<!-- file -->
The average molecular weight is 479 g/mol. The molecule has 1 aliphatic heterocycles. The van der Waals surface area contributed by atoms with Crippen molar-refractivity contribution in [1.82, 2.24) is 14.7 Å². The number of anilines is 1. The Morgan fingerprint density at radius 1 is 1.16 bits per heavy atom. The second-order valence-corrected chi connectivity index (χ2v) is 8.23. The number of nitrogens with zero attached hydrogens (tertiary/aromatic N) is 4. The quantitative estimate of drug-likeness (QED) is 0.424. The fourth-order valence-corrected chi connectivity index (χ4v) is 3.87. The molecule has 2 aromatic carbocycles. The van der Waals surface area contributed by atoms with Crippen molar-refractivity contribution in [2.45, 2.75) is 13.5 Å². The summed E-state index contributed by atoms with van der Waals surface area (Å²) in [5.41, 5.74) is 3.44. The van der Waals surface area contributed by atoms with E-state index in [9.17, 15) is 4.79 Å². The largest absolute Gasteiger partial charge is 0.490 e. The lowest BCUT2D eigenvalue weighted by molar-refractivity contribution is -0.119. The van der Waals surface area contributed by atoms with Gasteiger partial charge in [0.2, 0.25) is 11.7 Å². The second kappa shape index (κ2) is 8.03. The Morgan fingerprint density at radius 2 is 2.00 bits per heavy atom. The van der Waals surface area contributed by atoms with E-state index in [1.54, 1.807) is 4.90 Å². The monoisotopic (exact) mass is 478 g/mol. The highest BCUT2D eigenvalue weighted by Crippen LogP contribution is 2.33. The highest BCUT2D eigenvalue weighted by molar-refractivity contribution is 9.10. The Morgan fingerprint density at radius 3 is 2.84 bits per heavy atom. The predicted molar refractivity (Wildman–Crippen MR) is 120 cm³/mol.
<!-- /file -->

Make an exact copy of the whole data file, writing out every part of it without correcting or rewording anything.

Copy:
The average molecular weight is 479 g/mol. The molecule has 1 aliphatic heterocycles. The van der Waals surface area contributed by atoms with Crippen molar-refractivity contribution in [1.82, 2.24) is 14.7 Å². The number of anilines is 1. The Morgan fingerprint density at radius 1 is 1.16 bits per heavy atom. The second-order valence-corrected chi connectivity index (χ2v) is 8.23. The number of nitrogens with zero attached hydrogens (tertiary/aromatic N) is 4. The quantitative estimate of drug-likeness (QED) is 0.424. The fourth-order valence-corrected chi connectivity index (χ4v) is 3.87. The molecule has 2 aromatic carbocycles. The van der Waals surface area contributed by atoms with Crippen molar-refractivity contribution in [2.45, 2.75) is 13.5 Å². The summed E-state index contributed by atoms with van der Waals surface area (Å²) in [5.41, 5.74) is 3.44. The van der Waals surface area contributed by atoms with E-state index in [9.17, 15) is 4.79 Å². The largest absolute Gasteiger partial charge is 0.490 e. The lowest BCUT2D eigenvalue weighted by molar-refractivity contribution is -0.119. The van der Waals surface area contributed by atoms with Gasteiger partial charge in [0.2, 0.25) is 11.7 Å². The second kappa shape index (κ2) is 8.03. The Morgan fingerprint density at radius 2 is 2.00 bits per heavy atom. The van der Waals surface area contributed by atoms with E-state index in [1.54, 1.807) is 4.90 Å². The monoisotopic (exact) mass is 478 g/mol. The highest BCUT2D eigenvalue weighted by Crippen LogP contribution is 2.33. The highest BCUT2D eigenvalue weighted by molar-refractivity contribution is 9.10. The Morgan fingerprint density at radius 3 is 2.84 bits per heavy atom. The predicted molar refractivity (Wildman–Crippen MR) is 120 cm³/mol.